We are a body not just a large mouth or a large ear.
We are not here to sit & watch one or two people who have particular roles – the Biblical picture is that we all have a role.
We are not here to just receive and take on a passive role relying on one or two paid staff to provide for us – the Biblical picture is that we all have a role.
Paul the writer of our first reading today, goes on to emphasise the fact that we all need each other, in this passage.
He says there is no way anyone within church can say, ‘I don’t belong’ (v15)
He says there is no way anyone in the church can say, ‘I don’t need you’ to someone else (v21)
And he goes on to say how stupid those comments are in relation to the human body.
He says if the whole human body were just an eye how could it hear & so on.
He says we cannot do without what might on 1st sight seem the weaker part of the body – how would we cope without a thumb, a little toe, our bottom?
I heard of one church who did not want to be inclusive to children & young people – they did not want their worship to be spoilt. Some suggested that the children & young people went to a different church where there was better provision for the youth & children’s work - maybe a minibus could be provided.
I’ve heard that there are no children & young people at that church now – they’ve got their wishes but they have now realised what a loss this has proved to be for them, as a church, both now & for the future.
And of course that illustration can be applied to lots of scenarios in church life as we deal with difference together. The old need the young. The young need the old. The extroverts need the introverts etc.
And it’s also worth remembering who it is that puts us together in the 1st place!
If we have a problem with whom we have to serve alongside in a church…
If we have a problem with whom we have to worship alongside in a church…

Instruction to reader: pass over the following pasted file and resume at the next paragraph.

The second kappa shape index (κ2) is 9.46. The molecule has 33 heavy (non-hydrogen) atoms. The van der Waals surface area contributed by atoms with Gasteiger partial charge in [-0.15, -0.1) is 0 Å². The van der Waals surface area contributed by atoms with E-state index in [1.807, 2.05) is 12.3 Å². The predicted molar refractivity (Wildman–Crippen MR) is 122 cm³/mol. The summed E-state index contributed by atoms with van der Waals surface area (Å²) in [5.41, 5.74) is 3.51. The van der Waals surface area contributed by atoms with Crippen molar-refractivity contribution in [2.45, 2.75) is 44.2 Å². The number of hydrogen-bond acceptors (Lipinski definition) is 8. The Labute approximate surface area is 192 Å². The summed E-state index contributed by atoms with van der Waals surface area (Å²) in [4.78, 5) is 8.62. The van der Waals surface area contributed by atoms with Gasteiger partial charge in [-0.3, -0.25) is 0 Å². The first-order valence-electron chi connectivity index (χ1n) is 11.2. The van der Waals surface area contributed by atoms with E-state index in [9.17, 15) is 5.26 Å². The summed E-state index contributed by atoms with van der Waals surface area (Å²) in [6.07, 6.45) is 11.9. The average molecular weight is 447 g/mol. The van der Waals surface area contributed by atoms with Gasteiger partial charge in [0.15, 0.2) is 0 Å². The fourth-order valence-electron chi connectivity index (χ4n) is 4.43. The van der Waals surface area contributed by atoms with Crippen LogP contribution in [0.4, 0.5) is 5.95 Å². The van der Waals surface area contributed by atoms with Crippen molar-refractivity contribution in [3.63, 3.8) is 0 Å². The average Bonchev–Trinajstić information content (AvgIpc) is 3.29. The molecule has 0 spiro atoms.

Then maybe we should address our complaints to God!
3 times in this chapter from 1Corinthians, Paul emphasise that is God who has put us together as a church body, as a church family!
V18: ‘as it is, however, God put every different part of the body just as he wanted it to be’
V24: ‘God himself has put the body together in such a way as to give greater honour to those parts that need it’
V28: ‘In the church God has put all in place’
God has put us together for a purpose. He might have a good sense of humour in putting us together this was but nevertheless we are here together because of His choosing.
Just as Jesus put the original disciples together for a specific purpose, we have been put together for a purpose.
Those original disciples were a real mixture with very real differences, but they needed each other. A variety of disciples was needed to speak to a variety of people in that community. And Jesus would later say to that group of disciples who would normally be enemies of each other – by your love for one another, others will see that you are my disciples,. The very fact of them operating as a body, would be a witness to Jesus in itself.
And the same applies to us.
So what does this mean for us here today?
Don’t let’s think of our differences as a barrier to be overcome – let’s celebrate our differences as a gift!
Don’t let any of us say, ‘I don’t belong’ for whatever reason: